Different belief systems describe our nature based on their ideologies. Psychology, sociology and anthropology tell us that our identity is shaped by external forces which determine who we are. Certainly there are external forces that influence us, but yogic philosophy states that this is not the entire story. Likewise, religious traditions often tell us that human nature is small and meek, we cannot know God directly but must adopt a dogma based on scripture. The yogic philosophy, on the other hand, powerfully states that beliefs are irrelevant and impotent. Value and significance is given to direct, personal revelation of the divine.
Once we suffer from the disease of ignorance we become prone to it’s symptoms. The first is called asmita or ahamkara, which mean “ego.” The ego is the false identity we adopt. This identity is formed in a deep subconscious level and is based on a powerful energy of confusion. Identifying with the ego, we find ourselves nearly overwhelmed by fear and loneliness. To deal with this suffering, we engage in raga, seeking that which will bring us some pleasure, and dvaisha, trying to avoid that which brings pain. As we have all noticed, however, our definitions of happiness and sadness change with time and, even worse, our happiness based on external acquisitions is terribly fleeting. Then comes the culmination of the ailment of ignorance, abhinivesha, fear of change. We try and establish some degree of security for ourselves, only to have our security structures fail again, and again, and again.
Into this complex mess come the yogis who cut through the muck and get to the root of the problem. They suggest that band-aids can’t heal the deep wound of ignorance, only amrita, “the nectar of realization” can serve as the remedy. The realization of one’s true Self, beyond birth and death, transcendent to body and mind. And this nectar is not he provence of saints or a special, chosen select. No! It is the birthright of every man and woman. People just like us. All we have to do is accept the gift and take the medicine.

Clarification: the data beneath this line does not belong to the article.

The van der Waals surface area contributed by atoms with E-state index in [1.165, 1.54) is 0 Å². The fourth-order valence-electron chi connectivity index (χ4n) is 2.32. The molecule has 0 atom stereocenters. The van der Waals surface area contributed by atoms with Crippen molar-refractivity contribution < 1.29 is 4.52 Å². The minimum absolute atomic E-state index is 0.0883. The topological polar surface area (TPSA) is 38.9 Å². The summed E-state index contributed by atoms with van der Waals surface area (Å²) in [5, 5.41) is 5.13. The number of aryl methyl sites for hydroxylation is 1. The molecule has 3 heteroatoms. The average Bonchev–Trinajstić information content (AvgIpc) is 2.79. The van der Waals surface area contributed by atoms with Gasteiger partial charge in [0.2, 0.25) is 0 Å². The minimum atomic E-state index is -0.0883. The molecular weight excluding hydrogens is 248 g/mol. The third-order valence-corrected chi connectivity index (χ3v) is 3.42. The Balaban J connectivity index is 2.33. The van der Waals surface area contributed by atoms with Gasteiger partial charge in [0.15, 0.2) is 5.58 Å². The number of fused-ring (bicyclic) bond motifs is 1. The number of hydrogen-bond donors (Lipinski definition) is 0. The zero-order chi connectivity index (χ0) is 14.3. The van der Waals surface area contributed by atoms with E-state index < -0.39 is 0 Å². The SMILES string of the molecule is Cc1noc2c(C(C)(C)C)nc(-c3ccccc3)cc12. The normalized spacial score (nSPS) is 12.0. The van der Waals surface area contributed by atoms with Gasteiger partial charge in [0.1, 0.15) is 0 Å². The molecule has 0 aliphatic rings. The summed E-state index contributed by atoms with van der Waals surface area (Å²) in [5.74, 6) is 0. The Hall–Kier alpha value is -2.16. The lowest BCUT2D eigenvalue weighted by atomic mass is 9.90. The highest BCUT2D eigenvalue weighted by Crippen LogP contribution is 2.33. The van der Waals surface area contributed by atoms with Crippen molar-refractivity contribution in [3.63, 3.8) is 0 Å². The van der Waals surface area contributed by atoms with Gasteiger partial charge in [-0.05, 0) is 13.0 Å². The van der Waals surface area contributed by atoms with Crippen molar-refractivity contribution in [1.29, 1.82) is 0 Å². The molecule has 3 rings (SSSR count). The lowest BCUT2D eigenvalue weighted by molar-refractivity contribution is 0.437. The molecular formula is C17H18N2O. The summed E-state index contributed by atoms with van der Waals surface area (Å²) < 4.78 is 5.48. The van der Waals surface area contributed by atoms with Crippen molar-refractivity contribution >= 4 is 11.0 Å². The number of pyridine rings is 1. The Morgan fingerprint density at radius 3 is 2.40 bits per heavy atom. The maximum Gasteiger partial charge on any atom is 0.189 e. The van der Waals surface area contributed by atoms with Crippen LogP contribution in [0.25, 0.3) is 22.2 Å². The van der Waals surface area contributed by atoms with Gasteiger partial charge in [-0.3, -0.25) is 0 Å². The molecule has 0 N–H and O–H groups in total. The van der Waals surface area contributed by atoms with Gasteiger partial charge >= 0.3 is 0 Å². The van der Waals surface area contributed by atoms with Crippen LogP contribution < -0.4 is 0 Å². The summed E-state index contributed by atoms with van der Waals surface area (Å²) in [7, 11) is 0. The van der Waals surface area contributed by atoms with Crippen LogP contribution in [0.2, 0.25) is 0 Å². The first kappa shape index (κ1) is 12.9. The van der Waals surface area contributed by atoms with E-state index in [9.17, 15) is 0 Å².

Turns out that the taking of the medicine is simple, but not necessarily easy. There is quite a bit of old conditioning to overcome, false belief systems to deconstruct, and old habits to deprogram. But, promise all the sages, all the yogic literature, and I give you my personal promise-- It Can Be Done. Make this your affirmation, your mantra, your healing prayer -- It Can Be Done. It takes some discipline, it takes regular yoga practice, and it takes a whole lot of humor-- It Can Be Done. It just takes practice. Lots of practice. Daily practice. It Can Be Done.
Authentic yoga practice dispels the illusion that you are a limited body and mind. It gives a taste, small in the beginning, then deeper and swifter, of the reality of your being as eternal, conscious and joyful. The mind becomes quieter, the heart opens gently, and the desire to serve others spontaneously arises. It is a fascinating paradox that the discovery of problems being generally insubstantial and self-created leaves one more compassionate and loving. This is the great yoga, or union, of “jnana”, or wisdom, and “bhakti,” or devotion.
There’s nothing sinful about having problems, making mistakes, or looking for lost keys in the wrong places. As we say around the Kailash Ashram: “Nobody is cool all the time.” Still, to begin to realize the real problem behind our superficial problems, and to take the medicine of yoga practice can bring benefits to body, mind and soul that seem miraculous. Looking for the answer where the problem really lays, even when it is easier to search under the familiar streetlamps, provides us with the opportunity to awaken to our true nature, overcome our ignorance, and realize our Self. It Can Be Done.